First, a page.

1st action by Hoboken’s new mayor: Declares city ‘fair and welcoming’
HOBOKEN — Mayor Ravi Bhalla did not waste time getting to work after being sworn in this weekend, declaring the city to be "fair and welcoming" to its immigrant population.
Bhalla, the first Sikh mayor in the state, said he made the declaration because "the Hoboken we know and love was built by immigrants and today is sustained by immigrants." As a "fair and welcoming" city, local law enforcement resources won't be used in the enforcement of immigration laws "irrespective of immigration status."
"Due to the city's limited resources, the clear need to foster the trust of and cooperation from the public, including members of vulnerable communities, and to effectuate the City's goals, Hoboken must clarify its role in protecting all city residents' privacy and rights," the order says.
"Many of the immigrants who found a home in Hoboken sailed past Lady Liberty and her poem welcoming 'your tired, your poor, your huddled masses yearning to breathe free," Bhalla said.
A statement from the city said the order "sends an unmistakable message that Hoboken is a place that welcomes all who are ready, willing, and able to contribute to our great city."
The order says Hoboken "values its ethnic, racial, linguistic, and socio-economic diversity," and that the city's diversity "is a source of strength and Hoboken is committed to ensuring that all our residents can live and pursue their livelihoods in peace and prosperity."
Police Chief Kenneth Ferrante said the department will be implementing new policies.
"Studies show that undocumented residents who fall victim to crime — even heinous, violent crime — too often don't report them to police due to fear of penalties or deportation," Ferrante said. "I am hopeful that this policy will ease those concerns so that we as a police department can investigate alleged crimes and take violent criminals who prey on vulnerable victims off the streets and send them towards prosecution in our criminal justice system."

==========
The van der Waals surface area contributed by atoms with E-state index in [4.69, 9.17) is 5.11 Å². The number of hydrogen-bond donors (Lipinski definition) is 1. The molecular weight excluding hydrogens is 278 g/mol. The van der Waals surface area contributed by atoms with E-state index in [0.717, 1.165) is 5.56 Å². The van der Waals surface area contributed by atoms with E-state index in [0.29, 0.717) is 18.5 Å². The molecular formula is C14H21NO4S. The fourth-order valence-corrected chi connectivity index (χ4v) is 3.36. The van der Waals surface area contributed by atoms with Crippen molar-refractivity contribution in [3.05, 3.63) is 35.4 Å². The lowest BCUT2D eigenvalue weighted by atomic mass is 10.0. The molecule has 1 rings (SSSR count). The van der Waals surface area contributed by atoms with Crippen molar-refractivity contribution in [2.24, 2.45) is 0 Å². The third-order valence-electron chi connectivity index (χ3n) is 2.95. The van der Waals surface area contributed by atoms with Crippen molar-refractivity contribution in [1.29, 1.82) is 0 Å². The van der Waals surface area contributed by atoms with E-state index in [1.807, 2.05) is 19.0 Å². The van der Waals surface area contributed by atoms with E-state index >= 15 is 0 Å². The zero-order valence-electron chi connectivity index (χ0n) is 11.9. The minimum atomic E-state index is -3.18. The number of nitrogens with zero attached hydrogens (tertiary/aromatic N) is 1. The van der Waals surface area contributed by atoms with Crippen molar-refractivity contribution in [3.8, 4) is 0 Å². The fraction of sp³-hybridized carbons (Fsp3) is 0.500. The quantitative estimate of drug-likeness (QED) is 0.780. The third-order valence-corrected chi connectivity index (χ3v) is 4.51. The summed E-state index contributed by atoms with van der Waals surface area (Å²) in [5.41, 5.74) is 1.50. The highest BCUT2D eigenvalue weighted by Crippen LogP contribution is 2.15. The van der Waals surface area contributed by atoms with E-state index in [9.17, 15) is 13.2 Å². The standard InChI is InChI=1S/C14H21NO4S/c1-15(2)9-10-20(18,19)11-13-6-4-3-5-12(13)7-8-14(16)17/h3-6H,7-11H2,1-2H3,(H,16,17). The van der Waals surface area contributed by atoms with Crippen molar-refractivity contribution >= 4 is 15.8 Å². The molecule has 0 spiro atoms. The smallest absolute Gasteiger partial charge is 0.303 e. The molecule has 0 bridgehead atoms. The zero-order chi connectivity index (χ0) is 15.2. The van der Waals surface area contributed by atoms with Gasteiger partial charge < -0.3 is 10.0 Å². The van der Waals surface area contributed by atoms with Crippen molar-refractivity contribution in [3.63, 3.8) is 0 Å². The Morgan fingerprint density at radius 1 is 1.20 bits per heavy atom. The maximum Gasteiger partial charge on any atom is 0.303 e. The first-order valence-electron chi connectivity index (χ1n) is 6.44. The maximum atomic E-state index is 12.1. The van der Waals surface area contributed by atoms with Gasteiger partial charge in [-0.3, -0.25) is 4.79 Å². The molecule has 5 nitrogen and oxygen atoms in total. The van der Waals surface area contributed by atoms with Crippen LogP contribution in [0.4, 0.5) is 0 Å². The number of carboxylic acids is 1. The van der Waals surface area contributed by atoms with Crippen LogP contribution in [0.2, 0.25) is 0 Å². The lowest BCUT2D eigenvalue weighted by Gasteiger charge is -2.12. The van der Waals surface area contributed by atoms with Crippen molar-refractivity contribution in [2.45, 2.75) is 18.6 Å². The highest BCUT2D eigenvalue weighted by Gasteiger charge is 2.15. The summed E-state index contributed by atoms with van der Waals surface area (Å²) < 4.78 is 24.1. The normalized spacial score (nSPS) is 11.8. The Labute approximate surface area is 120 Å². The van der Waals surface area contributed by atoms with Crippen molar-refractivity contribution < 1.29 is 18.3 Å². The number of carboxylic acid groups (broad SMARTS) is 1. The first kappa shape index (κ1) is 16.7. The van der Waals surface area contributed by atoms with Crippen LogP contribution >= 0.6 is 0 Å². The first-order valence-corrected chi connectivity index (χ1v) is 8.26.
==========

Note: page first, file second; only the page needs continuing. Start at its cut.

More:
The order notes that "undue collaboration between local law enforcement and ICE will make immigrants less likely to report crimes, act as witnesses in criminal investigations and prosecutions, and provide intelligence to law enforcement."
As part of the order, Hoboken will not honor immigration detainer requests or other immigration related requests "unless such request or warrant is a valid and properly issued judicial criminal warrant.
Municipal officials and employees are also not allowed to ask for or request information about the citizenship or immigration status of a person "unless such inquiry or investigation is required by state law, regulation, or directive or by federal law or regulation."
The city will also not deny services to people based on immigration status unless it is required by state or federal laws. Hoboken will also form a Fair and Welcoming City Commission to "ensure implementation of policies that preserve and protect our diverse and inclusive community." The commission will include representatives from the city's law department, police department, health department, and municipal court. Other groups involved in the city "will be invited to participate and share their views and ideas with the commission."
While President Donald Trump's administration has threatened to cut funding to municipalities that declare themselves "sanctuary cities," the order said city residents are "deeply concerned about how the presidential administration will impact their lives and families, whether they will be forced to leave this country, and whether rights and protections afforded to them will suddenly be taken away."
The declaration was hailed by national politicians and others. U.S. Sen. Cory Booker, D-N.J., said with the order Bhalla "has made official what has always been understood: ours is a nation that welcomes, embraces, and defends those who come here with good will and a desire to make a better life."
Amol Sinha, executive director for the American Civil Liberties Union of New Jersey, said the order "demonstrates the approach communities can take to protect their residents from the anti-immigrant policies of the government," and applauded Bhalla for "beginning his administration on a note of inclusion and justice for all."
In addition to the steps taken by Bhalla and the police department the city council will also consider steps to formalize the actions taken by the new mayor.
Several municipalities across New Jersey have already declared themselves sanctuary cities, despite the threats made by the federal government. Hoboken joins Morristown in declaring themselves "Fair and Welcoming."
More immigration news in New Jersey:
- NJ has 31,000 immigration cases pending in courts — Most don’t end in deportation
- How many NJ residents would be hurt by end to DACA?
- Only 2 NJ towns don’t have any immigrants — See the ‘Melting Pot’ map
- The 125 nations where NJ immigrants come from — and where in NJ they live now
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Contact reporter Adam Hochron at 609-359-5326 or Adam.Hochron@townsquaremedia.com